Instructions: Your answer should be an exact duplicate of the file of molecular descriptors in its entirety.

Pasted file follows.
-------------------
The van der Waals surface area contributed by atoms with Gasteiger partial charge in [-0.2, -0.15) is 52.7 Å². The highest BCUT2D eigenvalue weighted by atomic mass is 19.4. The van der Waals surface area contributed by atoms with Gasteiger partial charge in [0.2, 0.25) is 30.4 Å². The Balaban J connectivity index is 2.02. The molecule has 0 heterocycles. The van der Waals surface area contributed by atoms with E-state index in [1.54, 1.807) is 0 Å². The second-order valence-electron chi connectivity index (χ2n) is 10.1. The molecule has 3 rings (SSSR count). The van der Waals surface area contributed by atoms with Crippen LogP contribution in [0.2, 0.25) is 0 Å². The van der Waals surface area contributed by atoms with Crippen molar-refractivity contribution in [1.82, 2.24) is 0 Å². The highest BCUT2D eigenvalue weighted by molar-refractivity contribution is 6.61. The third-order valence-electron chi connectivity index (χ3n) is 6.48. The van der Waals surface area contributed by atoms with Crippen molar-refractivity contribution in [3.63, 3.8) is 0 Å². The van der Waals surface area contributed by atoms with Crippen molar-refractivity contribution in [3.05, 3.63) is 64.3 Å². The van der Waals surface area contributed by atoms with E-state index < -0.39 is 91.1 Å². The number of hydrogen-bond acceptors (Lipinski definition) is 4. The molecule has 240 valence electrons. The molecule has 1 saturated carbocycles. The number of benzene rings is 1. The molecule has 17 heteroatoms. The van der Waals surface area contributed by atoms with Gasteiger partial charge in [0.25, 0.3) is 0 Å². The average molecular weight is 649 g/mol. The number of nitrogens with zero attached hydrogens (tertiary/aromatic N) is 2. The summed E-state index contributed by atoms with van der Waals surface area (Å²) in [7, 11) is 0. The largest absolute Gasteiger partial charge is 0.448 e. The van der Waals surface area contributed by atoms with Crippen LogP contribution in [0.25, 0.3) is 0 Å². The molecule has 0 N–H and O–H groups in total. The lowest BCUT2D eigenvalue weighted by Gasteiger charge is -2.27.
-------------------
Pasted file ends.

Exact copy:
The van der Waals surface area contributed by atoms with Gasteiger partial charge in [-0.2, -0.15) is 52.7 Å². The highest BCUT2D eigenvalue weighted by atomic mass is 19.4. The van der Waals surface area contributed by atoms with Gasteiger partial charge in [0.2, 0.25) is 30.4 Å². The Balaban J connectivity index is 2.02. The molecule has 0 heterocycles. The van der Waals surface area contributed by atoms with E-state index in [1.54, 1.807) is 0 Å². The second-order valence-electron chi connectivity index (χ2n) is 10.1. The molecule has 3 rings (SSSR count). The van der Waals surface area contributed by atoms with Crippen LogP contribution in [0.2, 0.25) is 0 Å². The van der Waals surface area contributed by atoms with Crippen molar-refractivity contribution in [1.82, 2.24) is 0 Å². The highest BCUT2D eigenvalue weighted by molar-refractivity contribution is 6.61. The third-order valence-electron chi connectivity index (χ3n) is 6.48. The van der Waals surface area contributed by atoms with Crippen molar-refractivity contribution in [3.63, 3.8) is 0 Å². The van der Waals surface area contributed by atoms with Crippen molar-refractivity contribution in [3.05, 3.63) is 64.3 Å². The van der Waals surface area contributed by atoms with E-state index < -0.39 is 91.1 Å². The number of hydrogen-bond acceptors (Lipinski definition) is 4. The molecule has 240 valence electrons. The molecule has 1 saturated carbocycles. The number of benzene rings is 1. The molecule has 17 heteroatoms. The van der Waals surface area contributed by atoms with Gasteiger partial charge in [0.25, 0.3) is 0 Å². The average molecular weight is 649 g/mol. The number of nitrogens with zero attached hydrogens (tertiary/aromatic N) is 2. The summed E-state index contributed by atoms with van der Waals surface area (Å²) in [7, 11) is 0. The largest absolute Gasteiger partial charge is 0.448 e. The van der Waals surface area contributed by atoms with Crippen LogP contribution in [0.25, 0.3) is 0 Å². The molecule has 0 N–H and O–H groups in total. The lowest BCUT2D eigenvalue weighted by Gasteiger charge is -2.27.